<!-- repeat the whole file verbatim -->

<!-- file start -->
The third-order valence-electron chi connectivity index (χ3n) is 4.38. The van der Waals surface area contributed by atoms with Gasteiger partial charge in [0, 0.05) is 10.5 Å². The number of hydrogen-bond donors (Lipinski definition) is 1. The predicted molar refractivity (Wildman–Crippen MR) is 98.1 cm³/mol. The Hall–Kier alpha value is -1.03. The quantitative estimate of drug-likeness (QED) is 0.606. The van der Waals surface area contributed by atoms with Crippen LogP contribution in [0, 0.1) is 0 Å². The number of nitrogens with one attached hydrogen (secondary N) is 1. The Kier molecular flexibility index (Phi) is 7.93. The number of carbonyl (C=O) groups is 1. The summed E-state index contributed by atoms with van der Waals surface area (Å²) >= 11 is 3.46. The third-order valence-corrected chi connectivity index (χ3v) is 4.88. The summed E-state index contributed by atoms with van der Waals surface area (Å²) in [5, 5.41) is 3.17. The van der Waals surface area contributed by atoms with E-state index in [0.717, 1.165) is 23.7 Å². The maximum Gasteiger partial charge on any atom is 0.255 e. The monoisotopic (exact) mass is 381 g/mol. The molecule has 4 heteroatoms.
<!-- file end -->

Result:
The third-order valence-electron chi connectivity index (χ3n) is 4.38. The van der Waals surface area contributed by atoms with Gasteiger partial charge in [0, 0.05) is 10.5 Å². The number of hydrogen-bond donors (Lipinski definition) is 1. The predicted molar refractivity (Wildman–Crippen MR) is 98.1 cm³/mol. The Hall–Kier alpha value is -1.03. The quantitative estimate of drug-likeness (QED) is 0.606. The van der Waals surface area contributed by atoms with Crippen LogP contribution in [0, 0.1) is 0 Å². The number of nitrogens with one attached hydrogen (secondary N) is 1. The Kier molecular flexibility index (Phi) is 7.93. The number of carbonyl (C=O) groups is 1. The summed E-state index contributed by atoms with van der Waals surface area (Å²) >= 11 is 3.46. The third-order valence-corrected chi connectivity index (χ3v) is 4.88. The summed E-state index contributed by atoms with van der Waals surface area (Å²) in [5, 5.41) is 3.17. The van der Waals surface area contributed by atoms with E-state index in [0.717, 1.165) is 23.7 Å². The maximum Gasteiger partial charge on any atom is 0.255 e. The monoisotopic (exact) mass is 381 g/mol. The molecule has 4 heteroatoms.